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COLUMN

For Purdue, without NCAA or NIT, shut it down

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Tipoff: Purdue vs. Ohio State, 2:30 p.m., Thursday, Big Ten tourney
Radio: 1380-AM
TV: BTN

Online: For more on college sports, follow Pete DiPrimio via Twitter at www.twitter.com/pdiprimio

Big Ten honors Hammons, Stephens

Tuesday, March 11, 2014 - 9:24 am

WEST LAFAYETTE – It's time to end Purdue's basketball misery.

Really. It is.

As soon as the Boilers' Big Ten tourney experience is over, which will come Thursday against Ohio State, shut it down. Don't play again until next season.

The NCAA and NIT events ain't happening. Not without a breakthrough Big Ten tourney performance, which is as likely as Notre Dame joining the Big Ten.

Yes, Purdue (15-16) could finally stop treating basketball as if it was Rubik's cube on steroids and upset its way to the finals, or maybe even to a title (and earn the automatic NCAA tourney bid), but if you've seen its down-the-stretch play, you know how likely that is.

And if calls come from the College Basketball Invitational or College Insider or, heck, Gus Macker, don't answer. Put the season to rest. Take spring break as a much needed time away from the sport and each other. Come back refreshed, renewed and recommitted to getting the program back to the powerhouse it should be.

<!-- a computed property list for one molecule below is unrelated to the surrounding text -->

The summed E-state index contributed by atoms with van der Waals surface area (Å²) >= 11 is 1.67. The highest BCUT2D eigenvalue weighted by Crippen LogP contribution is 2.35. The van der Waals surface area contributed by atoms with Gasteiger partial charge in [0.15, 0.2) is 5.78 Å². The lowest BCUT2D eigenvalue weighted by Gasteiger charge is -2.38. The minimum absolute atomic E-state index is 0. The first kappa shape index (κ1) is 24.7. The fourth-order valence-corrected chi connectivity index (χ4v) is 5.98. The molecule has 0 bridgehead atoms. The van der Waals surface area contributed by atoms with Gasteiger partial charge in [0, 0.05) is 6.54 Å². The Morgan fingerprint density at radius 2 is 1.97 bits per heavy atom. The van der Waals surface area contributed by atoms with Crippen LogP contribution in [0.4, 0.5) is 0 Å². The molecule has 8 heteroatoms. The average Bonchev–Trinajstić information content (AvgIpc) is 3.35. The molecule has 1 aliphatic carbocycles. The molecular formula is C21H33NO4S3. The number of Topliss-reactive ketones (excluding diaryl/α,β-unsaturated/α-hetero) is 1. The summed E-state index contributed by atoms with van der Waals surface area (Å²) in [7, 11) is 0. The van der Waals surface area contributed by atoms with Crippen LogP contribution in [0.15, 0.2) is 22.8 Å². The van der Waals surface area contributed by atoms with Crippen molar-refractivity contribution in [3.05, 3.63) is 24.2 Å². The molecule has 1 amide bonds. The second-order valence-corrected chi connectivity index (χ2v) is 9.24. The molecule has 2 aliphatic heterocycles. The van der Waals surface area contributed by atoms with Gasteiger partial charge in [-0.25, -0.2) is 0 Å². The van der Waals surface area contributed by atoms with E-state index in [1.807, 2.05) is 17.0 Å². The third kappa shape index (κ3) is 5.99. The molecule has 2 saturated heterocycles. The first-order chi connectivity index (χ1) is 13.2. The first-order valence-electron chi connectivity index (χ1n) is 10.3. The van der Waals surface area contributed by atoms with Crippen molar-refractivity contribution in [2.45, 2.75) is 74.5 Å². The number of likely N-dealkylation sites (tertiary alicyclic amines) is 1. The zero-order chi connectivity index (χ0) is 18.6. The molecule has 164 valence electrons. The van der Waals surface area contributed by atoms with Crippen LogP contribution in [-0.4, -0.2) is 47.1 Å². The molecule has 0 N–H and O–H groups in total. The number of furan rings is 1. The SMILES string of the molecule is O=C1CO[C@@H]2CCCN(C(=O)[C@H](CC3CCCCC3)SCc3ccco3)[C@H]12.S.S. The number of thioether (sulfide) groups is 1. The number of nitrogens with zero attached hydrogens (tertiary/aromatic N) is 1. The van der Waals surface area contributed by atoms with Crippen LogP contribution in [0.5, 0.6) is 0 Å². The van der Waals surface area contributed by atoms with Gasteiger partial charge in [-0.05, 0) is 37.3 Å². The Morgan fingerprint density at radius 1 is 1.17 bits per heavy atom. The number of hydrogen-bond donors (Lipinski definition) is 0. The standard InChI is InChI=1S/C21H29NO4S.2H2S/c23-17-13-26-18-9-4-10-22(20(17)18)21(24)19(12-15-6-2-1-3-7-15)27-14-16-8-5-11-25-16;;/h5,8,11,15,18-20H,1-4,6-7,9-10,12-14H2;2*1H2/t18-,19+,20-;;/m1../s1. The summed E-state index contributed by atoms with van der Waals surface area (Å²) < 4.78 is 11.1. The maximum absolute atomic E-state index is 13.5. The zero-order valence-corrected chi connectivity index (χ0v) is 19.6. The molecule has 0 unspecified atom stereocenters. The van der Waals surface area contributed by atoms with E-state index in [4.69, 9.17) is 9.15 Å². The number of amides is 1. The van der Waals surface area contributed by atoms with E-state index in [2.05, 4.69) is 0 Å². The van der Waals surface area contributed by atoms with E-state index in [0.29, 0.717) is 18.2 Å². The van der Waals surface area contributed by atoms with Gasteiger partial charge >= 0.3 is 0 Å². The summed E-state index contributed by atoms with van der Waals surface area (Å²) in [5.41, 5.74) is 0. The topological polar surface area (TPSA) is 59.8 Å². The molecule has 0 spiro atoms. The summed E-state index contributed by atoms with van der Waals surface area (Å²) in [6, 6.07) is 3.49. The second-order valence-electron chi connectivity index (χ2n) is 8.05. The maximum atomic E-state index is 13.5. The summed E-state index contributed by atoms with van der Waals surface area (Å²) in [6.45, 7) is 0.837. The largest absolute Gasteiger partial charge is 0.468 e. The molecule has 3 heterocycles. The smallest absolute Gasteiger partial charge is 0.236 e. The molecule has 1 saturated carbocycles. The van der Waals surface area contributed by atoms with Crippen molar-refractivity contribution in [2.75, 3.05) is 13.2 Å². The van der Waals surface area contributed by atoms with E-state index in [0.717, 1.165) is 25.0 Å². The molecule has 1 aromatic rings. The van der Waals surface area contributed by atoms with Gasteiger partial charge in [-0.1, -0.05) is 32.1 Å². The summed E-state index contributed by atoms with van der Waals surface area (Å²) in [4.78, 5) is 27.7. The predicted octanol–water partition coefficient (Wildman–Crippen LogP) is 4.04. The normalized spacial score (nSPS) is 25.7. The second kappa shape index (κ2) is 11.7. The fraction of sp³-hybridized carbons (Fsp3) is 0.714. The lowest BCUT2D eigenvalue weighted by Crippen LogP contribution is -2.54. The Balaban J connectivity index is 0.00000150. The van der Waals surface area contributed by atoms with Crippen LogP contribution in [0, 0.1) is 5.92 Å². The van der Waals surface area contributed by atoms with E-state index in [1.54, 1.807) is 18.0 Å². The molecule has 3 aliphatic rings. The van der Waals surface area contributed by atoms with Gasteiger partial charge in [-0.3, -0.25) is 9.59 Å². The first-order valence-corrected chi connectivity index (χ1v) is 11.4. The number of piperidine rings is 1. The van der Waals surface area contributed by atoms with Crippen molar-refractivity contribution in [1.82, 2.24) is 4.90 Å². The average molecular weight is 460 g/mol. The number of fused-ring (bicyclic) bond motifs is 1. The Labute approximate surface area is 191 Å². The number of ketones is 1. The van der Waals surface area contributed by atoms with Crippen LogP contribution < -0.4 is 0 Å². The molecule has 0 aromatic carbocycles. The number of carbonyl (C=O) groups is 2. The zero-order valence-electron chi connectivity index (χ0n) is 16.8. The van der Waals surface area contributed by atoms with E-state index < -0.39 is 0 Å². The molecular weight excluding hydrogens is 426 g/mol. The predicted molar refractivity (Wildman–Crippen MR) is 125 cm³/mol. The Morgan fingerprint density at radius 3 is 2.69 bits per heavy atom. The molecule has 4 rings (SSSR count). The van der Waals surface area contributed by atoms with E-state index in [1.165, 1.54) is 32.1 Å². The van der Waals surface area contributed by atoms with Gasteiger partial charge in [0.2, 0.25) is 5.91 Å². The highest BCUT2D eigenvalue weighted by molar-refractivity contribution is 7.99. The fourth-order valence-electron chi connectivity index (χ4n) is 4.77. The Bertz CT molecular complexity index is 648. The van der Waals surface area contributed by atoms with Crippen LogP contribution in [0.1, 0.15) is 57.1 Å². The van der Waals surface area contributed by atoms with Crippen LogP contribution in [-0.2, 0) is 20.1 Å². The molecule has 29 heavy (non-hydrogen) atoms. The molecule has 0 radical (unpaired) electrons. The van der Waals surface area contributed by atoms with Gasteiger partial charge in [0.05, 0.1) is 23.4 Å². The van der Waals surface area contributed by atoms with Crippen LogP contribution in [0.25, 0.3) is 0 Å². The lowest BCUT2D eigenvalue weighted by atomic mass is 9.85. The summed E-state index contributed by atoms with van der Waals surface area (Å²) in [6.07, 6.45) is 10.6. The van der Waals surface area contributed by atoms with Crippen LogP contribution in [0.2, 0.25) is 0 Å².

And speaking of the CBI, you have to pay to play in that not-close-to-prime event. Plus, Purdue is hosting women's NCAA tourney opening-round games, which will tie up Mackey Arena from March 21 to 23. The Boilers would have to travel that weekend, adding to the expense.

What would you get out of it? Figure a couple of meaningless games against mediocre competition, and probably more reason to get frustrated over disappointing performance.

Is that really going to help 10 months from now in Big Ten play?

Of course not.

Plus, with two players already finished -- forward Jay Simpson for his career because of a heart condition, guard Sterling Carter because of a knee injury -- why push a depleted roster that plays without chemistry?

Purdue tried the CBI last year. It was, in fact, the first Big Ten team to play in the event. The Boilers went 1-1, beating Western Illinois, losing to Santa Clara and finishing 16-18.

Coach Matt Painter has been noncommittal about a postseason beyond the Big Ten tourney. The focus is on this week at Indianapolis' Bankers Life Fieldhouse. The Boilers, who lost twice to Ohio State (23-8) this year, have to win four games to earn the automatic NCAA tourney bid. They'd have to go 2-1 (losing in the semifinals) to finish at .500 and make the minimum NIT requirement, although 3-1 (losing in the finals) might be necessary to get a bid.

For the record, Purdue is 6-7 in the Big Ten tourney under Painter, including going 3-0 while winning the 2009 championship.

In the meantime, consecutive losing season fuels discontent. Purdue is 31-33 in that stretch, 13-23 in the Big Ten. For a program that has won 22 Big Ten titles, this is really not cool.

“We've been inconsistent,” Painter said. “You have to be able to do basic things to win. When you don't take care of the ball, when you don't take good shots, when you have defensive breakdowns, it's not a good recipe for success.

“The struggling part for me as a coach is we've had stretches where we were good. Then we'd revert back to where you didn't know the identity of your team. You have to learn to play organized ball.”